When Assemble won a competition to convert rooftop water tanks into a galley for Goldsmiths, it was just the beginning
You have to start with the tanks. If you’re working with the industrial back of house of a 19th century bath house, of course you have to start with the water tanks.
That’s what London University’s Goldsmiths did when its art department wanted a gallery space. Its head went up ladders above its studios to peer into the industrial gubbins on the roof, the pipes, the hoists and two huge tanks. These volumes, protected from the elements by night-dark cast iron panels, encrusted in pigeon guano, were at the centre of a modest competition to create the gallery, won by fledgling practice Assemble before it was even nominated for the Turner Prize.
The gallery was intended to connect Goldsmiths to the contemporary art world and act as a resource for students, staff and research. But designers Paloma Strelitz and Adam Willis didn’t stop with the tanks; they redesigned the back of the whole building as a larger gallery than had ever been imagined. Eight exhibition spaces and £4.6 million later, the gallery has just opened.
Its name, Goldsmiths Centre of Contemporary Art, alerts you to the remarkable artistic reputation of this hodge podge of a college stuck out in New Cross, south east London. Its list of former students includes the now not-so-young Young British Artists and beyond: Damien Hirst, Sam Taylor-Johnson, Michael Craig-Martin, Bridget Riley, Gerry Judah. An auction of alumni’s works raised money for the initial stages of the project.
The gallery slots into a narrow plan at the back of the university’s painting studios, topped by the original project – the oiled unlined tanks flanked by two white box galleries. Beneath are two storeys of bastardised brickwork, their rough surfaces more ‘strip and expose’ than ‘scrape and reveal’. You could graze yourself on these walls. That feels raw and right when – as the press did to dodge student protests – you enter the back way through a labyrinth of passageways and fire escapes. But if you take the more conventional route, via the front entrance with its oversailing porch and on through a polished and clearly legible sequence from reception to stairway to galleries, the roughness takes on an uncomfortable sense of artifice. The duality of the more polished gallery spaces versus the raw project space, café and smaller galleries could be easily be explained by perfectly rational decisions on where to spend the money – but Assemble did it to give each space its own, idiosyncratic, character.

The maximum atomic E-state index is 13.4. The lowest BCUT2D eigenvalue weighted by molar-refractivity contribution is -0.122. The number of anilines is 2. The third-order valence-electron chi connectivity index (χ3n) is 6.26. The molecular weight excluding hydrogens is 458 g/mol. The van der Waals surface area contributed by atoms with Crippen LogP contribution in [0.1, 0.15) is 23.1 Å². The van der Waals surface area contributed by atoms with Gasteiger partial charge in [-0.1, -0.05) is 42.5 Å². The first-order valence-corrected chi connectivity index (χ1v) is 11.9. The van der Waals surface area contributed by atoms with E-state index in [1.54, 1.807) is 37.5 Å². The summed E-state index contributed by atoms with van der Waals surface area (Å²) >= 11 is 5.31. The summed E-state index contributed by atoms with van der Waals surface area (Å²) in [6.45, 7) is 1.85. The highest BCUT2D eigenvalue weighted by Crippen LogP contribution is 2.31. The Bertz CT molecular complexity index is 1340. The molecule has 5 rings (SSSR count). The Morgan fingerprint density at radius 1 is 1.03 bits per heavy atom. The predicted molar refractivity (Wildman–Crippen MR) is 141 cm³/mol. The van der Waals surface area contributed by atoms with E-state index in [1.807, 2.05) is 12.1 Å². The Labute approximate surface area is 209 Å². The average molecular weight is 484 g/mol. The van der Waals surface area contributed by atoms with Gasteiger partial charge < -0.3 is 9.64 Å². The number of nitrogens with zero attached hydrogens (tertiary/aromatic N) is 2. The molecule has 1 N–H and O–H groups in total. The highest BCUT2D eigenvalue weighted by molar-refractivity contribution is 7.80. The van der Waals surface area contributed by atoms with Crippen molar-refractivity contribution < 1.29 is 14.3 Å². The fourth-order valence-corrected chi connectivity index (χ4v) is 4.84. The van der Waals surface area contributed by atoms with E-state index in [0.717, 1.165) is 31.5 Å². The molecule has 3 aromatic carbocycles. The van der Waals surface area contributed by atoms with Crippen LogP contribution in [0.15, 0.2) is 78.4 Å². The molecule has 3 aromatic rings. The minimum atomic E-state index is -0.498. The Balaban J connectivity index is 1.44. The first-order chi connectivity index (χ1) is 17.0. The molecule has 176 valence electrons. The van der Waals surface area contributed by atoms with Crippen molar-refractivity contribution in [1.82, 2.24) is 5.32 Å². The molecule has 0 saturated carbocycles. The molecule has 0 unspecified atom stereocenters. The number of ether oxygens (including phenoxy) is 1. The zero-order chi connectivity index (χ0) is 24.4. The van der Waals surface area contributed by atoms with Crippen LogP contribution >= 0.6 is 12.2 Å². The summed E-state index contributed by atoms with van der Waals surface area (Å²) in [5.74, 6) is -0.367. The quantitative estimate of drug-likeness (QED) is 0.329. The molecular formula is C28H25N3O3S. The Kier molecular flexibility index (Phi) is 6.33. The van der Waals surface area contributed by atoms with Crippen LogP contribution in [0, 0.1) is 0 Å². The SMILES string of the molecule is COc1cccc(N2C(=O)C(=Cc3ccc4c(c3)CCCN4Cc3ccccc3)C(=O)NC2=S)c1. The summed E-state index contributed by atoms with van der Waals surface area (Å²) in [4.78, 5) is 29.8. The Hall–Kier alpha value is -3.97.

At its most banal level this is expressed as gold paint on the ceiling. At its best, the dimensions and geometries of the site are emphasised and stretched into difference with a real sense of three dimensional understanding which has allowed Assemble to ignore options that might look more logical on plan. This is most visible in the project space, where the floor slab has been knocked out to create a narrow double-height room for ideas to be workshopped and discussed. It is not the building’s atrium, as it would be in many a diagram: you can enter and exit three ways at basement level. From above, cut-outs in the walls allow you stop and observe, but not become part of the action. Alongside, the ground floor café kinks into the perimeter of the plan almost uncomfortably while a passageway linking two staircases is a thin leftover of uninspiring corridor. It should be either underused or a pinch point, yet it seems more than that; an extra layer to explore or favourite cut through for those in the know.